Well, that’s it for me this week folks. I’d love to hear you thoughts and comments on these stories. If you have any interesting stories yourself, please feel free to send them to me!

I hope you enjoyed these little stories! I certainly have. Till next week!

– Noel

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Vatican Connections: January 9, 2015

Pope Francis delivered his Christmas present to the Church a little late, but still well within the liturgical Christmas season.

On January 4, while leading the Angelus, Pope Francis announced the names of the 15 men under 80 he wants to elevate to the rank of cardinal. Among them are Latin Americans, Africans, Asians, and a select few Europeans from unexpected places. They are:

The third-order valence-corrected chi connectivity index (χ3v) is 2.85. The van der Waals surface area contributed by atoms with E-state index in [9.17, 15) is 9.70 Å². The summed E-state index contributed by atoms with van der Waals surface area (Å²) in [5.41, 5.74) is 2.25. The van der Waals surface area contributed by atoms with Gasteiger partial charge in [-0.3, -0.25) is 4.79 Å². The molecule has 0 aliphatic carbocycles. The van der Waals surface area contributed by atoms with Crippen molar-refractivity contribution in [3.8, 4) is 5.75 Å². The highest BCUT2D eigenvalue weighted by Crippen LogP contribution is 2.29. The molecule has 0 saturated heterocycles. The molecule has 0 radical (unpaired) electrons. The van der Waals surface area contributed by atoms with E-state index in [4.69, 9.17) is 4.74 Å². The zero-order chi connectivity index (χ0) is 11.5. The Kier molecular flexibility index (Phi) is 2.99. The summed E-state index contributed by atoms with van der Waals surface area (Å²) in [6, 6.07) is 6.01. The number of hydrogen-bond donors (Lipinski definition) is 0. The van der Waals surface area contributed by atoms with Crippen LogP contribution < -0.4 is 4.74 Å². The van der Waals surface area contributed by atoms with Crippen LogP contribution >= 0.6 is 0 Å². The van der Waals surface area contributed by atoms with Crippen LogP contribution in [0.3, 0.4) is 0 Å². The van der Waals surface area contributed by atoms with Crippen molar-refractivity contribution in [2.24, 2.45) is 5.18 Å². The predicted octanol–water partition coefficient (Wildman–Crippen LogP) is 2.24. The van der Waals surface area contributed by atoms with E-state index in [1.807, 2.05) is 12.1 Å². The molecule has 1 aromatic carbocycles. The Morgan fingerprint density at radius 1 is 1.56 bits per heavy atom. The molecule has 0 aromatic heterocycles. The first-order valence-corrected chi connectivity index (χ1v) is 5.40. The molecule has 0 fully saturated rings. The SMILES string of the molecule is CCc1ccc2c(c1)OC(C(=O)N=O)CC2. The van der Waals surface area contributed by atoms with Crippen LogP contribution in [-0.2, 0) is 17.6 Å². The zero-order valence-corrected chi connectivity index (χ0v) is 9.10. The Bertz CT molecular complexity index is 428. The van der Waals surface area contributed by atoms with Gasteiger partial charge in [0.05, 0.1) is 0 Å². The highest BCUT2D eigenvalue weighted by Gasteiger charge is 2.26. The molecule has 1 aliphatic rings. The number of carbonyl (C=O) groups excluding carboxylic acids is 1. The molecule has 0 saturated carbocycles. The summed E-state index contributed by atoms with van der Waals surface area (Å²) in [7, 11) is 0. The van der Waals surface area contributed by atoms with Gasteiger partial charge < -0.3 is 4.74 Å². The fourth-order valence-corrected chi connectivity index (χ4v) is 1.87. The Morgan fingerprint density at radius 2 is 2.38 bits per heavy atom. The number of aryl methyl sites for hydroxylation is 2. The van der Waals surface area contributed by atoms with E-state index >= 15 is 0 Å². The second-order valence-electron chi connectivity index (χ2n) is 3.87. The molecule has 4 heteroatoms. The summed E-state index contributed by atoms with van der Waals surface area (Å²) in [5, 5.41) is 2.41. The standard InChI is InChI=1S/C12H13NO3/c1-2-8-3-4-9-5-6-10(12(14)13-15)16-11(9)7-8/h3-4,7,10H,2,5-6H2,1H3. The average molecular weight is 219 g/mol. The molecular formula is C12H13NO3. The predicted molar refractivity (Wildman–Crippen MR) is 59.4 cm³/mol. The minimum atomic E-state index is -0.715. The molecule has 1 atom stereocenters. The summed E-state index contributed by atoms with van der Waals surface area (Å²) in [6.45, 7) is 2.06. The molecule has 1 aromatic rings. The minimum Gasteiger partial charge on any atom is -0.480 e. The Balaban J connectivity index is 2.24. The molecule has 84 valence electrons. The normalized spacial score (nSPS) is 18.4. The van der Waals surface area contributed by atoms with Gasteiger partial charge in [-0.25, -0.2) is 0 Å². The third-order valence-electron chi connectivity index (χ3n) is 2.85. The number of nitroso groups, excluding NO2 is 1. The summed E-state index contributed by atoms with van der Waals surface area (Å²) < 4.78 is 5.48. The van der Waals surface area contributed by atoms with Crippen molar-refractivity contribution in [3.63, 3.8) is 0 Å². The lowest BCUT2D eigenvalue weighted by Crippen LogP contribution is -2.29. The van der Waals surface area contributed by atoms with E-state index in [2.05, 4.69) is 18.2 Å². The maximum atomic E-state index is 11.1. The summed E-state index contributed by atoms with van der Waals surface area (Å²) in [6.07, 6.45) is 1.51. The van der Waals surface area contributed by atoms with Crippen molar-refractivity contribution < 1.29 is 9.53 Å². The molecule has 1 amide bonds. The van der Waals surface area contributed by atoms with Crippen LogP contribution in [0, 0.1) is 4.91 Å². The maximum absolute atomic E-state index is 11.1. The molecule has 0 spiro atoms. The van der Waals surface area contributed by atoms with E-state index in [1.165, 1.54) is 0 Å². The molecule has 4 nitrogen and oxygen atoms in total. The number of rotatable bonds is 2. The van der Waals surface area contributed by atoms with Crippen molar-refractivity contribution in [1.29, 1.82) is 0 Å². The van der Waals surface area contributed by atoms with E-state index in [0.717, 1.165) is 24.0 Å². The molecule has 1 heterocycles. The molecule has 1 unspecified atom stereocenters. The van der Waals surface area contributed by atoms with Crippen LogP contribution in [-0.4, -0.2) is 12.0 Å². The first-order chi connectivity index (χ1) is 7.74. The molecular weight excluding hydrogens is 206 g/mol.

Abp.Dominique Mamberti – Prefect of the Supreme Tribunal of the Apostolic Segnatura

Abp. Manuel José Macário do Nascimento Clemente – Patriarch of Lisbon

Abp. Berhaneyesus Demerew Souraphiel, C.M., Archbishop of Addis Abeba, Ethiopia

Abp. John Atcherley Dew, Archbishop of Wellington, New Zealand

Abp. Edoardo Menichelli, Arcbishop of Ancona-Osimo. Italy.

Abp. Pierre Nguyên V?n Nhon, Archbishop ofHà Nôi, Viêt Nam

Abp. Alberto Suárez Inda, Archbishop of Morelia, Mexico

Abp.. Charles Maung Bo, S.D.B., Arcbishop of Yangon, Myanmar

Abp. Francis Xavier Kriengsak Kovithavanij, Arcbishop of Bangkok, Thailandia

Abp. Francesco Montenegro, Archbishop of Agrigento, Italy

Abp. Daniel Fernando Sturla Berhouet, S.D.B., Archbishop of Montevideo, Uruguay